The subtleties of human perception, as measured by vision scientists through the use of psychophysics, are important clues to the internal workings of visual recognition.

Neural Machine Translation of Text from Non-Native Speakers

2 code implementations NAACL 2019 Antonios Anastasopoulos, Alison Lui, Toan Nguyen, David Chiang

Neural Machine Translation (NMT) systems are known to degrade when confronted with noisy data, especially when the system is trained only on clean data.

Machine Translation NMT +1

Part-of-Speech Tagging on an Endangered Language: a Parallel Griko-Italian Resource

1 code implementation COLING 2018 Antonis Anastasopoulos, Marika Lekakou, Josep Quer, Eleni Zimianiti, Justin DeBenedetto, David Chiang

Most work on part-of-speech (POS) tagging is focused on high resource languages, or examines low-resource and active learning settings through simulated studies.

Active Learning Cross-Lingual Transfer +2

Composing Finite State Transducers on GPUs

no code implementations ACL 2018 Arturo Argueta, David Chiang

Weighted finite-state transducers (FSTs) are frequently used in language processing to handle tasks such as part-of-speech tagging and speech recognition.

Part-Of-Speech Tagging speech-recognition +1

Leveraging translations for speech transcription in low-resource settings

1 code implementation23 Mar 2018 Antonis Anastasopoulos, David Chiang

Recently proposed data collection frameworks for endangered language documentation aim not only to collect speech in the language of interest, but also to collect translations into a high-resource language that will render the collected resource interpretable.

Weighted DAG Automata for Semantic Graphs

no code implementations CL 2018 David Chiang, Frank Drewes, Daniel Gildea, Adam Lopez, Giorgio Satta

Graphs have a variety of uses in natural language processing, particularly as representations of linguistic meaning.

Tied Multitask Learning for Neural Speech Translation

no code implementations NAACL 2018 Antonios Anastasopoulos, David Chiang

We explore multitask models for neural translation of speech, augmenting them in order to reflect two intuitive notions.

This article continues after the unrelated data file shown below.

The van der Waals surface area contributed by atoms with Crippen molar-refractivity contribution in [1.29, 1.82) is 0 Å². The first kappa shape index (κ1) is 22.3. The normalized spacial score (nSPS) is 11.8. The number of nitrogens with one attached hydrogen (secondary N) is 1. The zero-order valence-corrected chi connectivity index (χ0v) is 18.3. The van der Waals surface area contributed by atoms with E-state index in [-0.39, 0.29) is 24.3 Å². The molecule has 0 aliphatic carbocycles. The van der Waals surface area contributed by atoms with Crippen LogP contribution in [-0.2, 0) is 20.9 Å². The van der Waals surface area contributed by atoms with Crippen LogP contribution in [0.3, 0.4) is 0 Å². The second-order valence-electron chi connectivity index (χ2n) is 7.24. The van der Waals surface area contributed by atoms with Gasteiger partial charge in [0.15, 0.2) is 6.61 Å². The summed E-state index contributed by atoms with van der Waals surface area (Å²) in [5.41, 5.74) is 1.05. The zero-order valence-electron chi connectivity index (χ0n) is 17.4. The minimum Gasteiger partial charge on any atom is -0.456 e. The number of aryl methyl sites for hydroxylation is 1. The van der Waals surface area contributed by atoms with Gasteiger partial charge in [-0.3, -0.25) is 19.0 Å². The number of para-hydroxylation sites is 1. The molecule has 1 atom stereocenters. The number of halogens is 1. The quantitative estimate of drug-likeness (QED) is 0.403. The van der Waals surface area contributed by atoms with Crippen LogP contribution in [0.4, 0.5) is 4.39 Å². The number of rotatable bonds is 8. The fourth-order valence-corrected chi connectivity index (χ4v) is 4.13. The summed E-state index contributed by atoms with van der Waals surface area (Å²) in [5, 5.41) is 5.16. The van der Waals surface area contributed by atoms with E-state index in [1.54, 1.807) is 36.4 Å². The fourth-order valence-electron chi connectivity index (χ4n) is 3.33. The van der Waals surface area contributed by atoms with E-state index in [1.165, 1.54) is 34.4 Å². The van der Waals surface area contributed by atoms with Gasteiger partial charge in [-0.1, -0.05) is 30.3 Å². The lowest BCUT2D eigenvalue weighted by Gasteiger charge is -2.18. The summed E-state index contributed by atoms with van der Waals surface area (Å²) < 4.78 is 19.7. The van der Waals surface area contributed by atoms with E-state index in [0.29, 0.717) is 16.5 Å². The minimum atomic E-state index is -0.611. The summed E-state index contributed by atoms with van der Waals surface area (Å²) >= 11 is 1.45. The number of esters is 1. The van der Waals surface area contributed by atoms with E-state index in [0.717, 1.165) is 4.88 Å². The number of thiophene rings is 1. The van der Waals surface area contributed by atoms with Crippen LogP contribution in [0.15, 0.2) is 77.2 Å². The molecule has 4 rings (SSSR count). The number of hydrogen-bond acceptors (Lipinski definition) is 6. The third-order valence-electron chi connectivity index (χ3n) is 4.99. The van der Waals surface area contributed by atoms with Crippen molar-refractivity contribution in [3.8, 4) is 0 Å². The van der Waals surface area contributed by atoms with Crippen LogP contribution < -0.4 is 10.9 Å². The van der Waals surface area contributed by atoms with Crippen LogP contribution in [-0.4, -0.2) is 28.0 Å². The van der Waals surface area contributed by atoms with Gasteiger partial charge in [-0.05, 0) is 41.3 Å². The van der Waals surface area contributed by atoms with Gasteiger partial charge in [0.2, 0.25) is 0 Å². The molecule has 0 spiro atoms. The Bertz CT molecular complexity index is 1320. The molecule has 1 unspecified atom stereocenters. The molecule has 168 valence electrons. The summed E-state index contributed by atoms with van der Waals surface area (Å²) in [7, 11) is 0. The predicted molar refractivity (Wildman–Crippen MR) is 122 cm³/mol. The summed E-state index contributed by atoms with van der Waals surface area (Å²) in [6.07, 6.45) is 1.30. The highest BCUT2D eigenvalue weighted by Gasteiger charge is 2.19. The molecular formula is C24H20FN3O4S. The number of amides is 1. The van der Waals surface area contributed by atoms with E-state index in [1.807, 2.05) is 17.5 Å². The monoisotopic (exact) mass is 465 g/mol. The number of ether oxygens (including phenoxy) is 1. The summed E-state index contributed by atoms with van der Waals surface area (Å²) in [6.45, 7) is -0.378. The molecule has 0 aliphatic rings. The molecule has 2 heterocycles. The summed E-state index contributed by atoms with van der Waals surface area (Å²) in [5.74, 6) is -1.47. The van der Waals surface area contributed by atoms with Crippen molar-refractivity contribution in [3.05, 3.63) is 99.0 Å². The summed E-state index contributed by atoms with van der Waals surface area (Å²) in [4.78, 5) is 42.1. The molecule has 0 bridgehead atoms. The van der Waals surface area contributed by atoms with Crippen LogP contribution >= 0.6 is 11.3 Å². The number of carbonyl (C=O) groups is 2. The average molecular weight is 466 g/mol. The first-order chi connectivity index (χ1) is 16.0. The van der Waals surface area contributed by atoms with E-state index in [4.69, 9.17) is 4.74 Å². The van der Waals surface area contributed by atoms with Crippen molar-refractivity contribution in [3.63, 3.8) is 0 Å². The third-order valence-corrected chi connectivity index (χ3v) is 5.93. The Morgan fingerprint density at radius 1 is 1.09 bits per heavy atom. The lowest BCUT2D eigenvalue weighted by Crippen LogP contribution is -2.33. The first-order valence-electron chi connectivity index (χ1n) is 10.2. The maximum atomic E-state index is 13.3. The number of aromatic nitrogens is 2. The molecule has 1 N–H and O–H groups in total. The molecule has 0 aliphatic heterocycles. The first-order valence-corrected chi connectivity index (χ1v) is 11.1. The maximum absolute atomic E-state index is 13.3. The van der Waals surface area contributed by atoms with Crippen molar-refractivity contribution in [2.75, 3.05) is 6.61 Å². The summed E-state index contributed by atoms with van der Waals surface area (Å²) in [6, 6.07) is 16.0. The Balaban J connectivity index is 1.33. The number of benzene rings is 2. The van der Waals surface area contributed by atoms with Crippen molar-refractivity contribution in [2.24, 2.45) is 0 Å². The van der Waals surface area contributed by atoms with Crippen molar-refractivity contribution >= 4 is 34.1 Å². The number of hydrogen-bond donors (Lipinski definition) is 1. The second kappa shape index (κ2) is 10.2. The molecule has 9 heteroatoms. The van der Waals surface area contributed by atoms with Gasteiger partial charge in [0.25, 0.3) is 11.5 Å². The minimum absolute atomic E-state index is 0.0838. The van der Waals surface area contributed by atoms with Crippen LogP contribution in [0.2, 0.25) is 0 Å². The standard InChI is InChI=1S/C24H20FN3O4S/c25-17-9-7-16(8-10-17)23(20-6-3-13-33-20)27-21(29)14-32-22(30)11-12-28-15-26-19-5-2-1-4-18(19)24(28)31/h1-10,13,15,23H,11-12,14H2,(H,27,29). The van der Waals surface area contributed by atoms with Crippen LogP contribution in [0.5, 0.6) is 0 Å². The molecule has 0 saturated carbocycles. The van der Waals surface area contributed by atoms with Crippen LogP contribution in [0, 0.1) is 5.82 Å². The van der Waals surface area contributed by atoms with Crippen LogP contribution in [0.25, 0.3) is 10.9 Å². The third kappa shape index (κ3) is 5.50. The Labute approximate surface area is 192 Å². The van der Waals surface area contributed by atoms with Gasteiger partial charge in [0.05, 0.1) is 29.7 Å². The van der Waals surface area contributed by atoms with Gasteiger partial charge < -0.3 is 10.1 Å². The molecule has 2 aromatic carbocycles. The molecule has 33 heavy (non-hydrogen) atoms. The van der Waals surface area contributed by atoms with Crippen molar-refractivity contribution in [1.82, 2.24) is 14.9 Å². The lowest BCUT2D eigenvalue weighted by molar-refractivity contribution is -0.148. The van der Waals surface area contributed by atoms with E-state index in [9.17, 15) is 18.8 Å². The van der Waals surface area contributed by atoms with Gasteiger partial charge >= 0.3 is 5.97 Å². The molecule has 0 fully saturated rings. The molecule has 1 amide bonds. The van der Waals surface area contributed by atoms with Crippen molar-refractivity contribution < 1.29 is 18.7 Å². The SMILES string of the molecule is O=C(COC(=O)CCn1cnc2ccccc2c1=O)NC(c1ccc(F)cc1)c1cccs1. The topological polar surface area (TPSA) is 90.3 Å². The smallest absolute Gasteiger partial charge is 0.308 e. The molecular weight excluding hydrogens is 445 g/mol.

Spoken Term Discovery for Language Documentation using Translations

no code implementations WS 2017 Antonios Anastasopoulos, Sameer Bansal, David Chiang, Sharon Goldwater, Adam Lopez

Vast amounts of speech data collected for language documentation and research remain untranscribed and unsearchable, but often a small amount of speech may have text translations available.


Transfer Learning across Low-Resource, Related Languages for Neural Machine Translation

no code implementations IJCNLP 2017 Toan Q. Nguyen, David Chiang

We present a simple method to improve neural translation of a low-resource language pair using parallel data from a related, also low-resource, language pair.

Machine Translation Transfer Learning +2

Improved Neural Machine Translation with a Syntax-Aware Encoder and Decoder

1 code implementation ACL 2017 Huadong Chen, Shu-Jian Huang, David Chiang, Jia-Jun Chen

Most neural machine translation (NMT) models are based on the sequential encoder-decoder framework, which makes no use of syntactic information.

Machine Translation NMT +1

A case study on using speech-to-translation alignments for language documentation

no code implementations WS 2017 Antonios Anastasopoulos, David Chiang

For many low-resource or endangered languages, spoken language resources are more likely to be annotated with translations than with transcriptions.

speech-recognition Speech Recognition +1

DyNet: The Dynamic Neural Network Toolkit

4 code implementations15 Jan 2017 Graham Neubig, Chris Dyer, Yoav Goldberg, Austin Matthews, Waleed Ammar, Antonios Anastasopoulos, Miguel Ballesteros, David Chiang, Daniel Clothiaux, Trevor Cohn, Kevin Duh, Manaal Faruqui, Cynthia Gan, Dan Garrette, Yangfeng Ji, Lingpeng Kong, Adhiguna Kuncoro, Gaurav Kumar, Chaitanya Malaviya, Paul Michel, Yusuke Oda, Matthew Richardson, Naomi Saphra, Swabha Swayamdipta, Pengcheng Yin

In the static declaration strategy that is used in toolkits like Theano, CNTK, and TensorFlow, the user first defines a computation graph (a symbolic representation of the computation), and then examples are fed into an engine that executes this computation and computes its derivatives.

graph construction

Decoding with Finite-State Transducers on GPUs

no code implementations EACL 2017 Arturo Argueta, David Chiang

Weighted finite automata and transducers (including hidden Markov models and conditional random fields) are widely used in natural language processing (NLP) to perform tasks such as morphological analysis, part-of-speech tagging, chunking, named entity recognition, speech recognition, and others.

Chunking Morphological Analysis +6

Growing Graphs with Hyperedge Replacement Graph Grammars

1 code implementation10 Aug 2016 Salvador Aguiñaga, Rodrigo Palacios, David Chiang, Tim Weninger

In experiments on large real world networks, we show that random graphs, generated from extracted graph grammars, exhibit a wide range of properties that are very similar to the original graphs.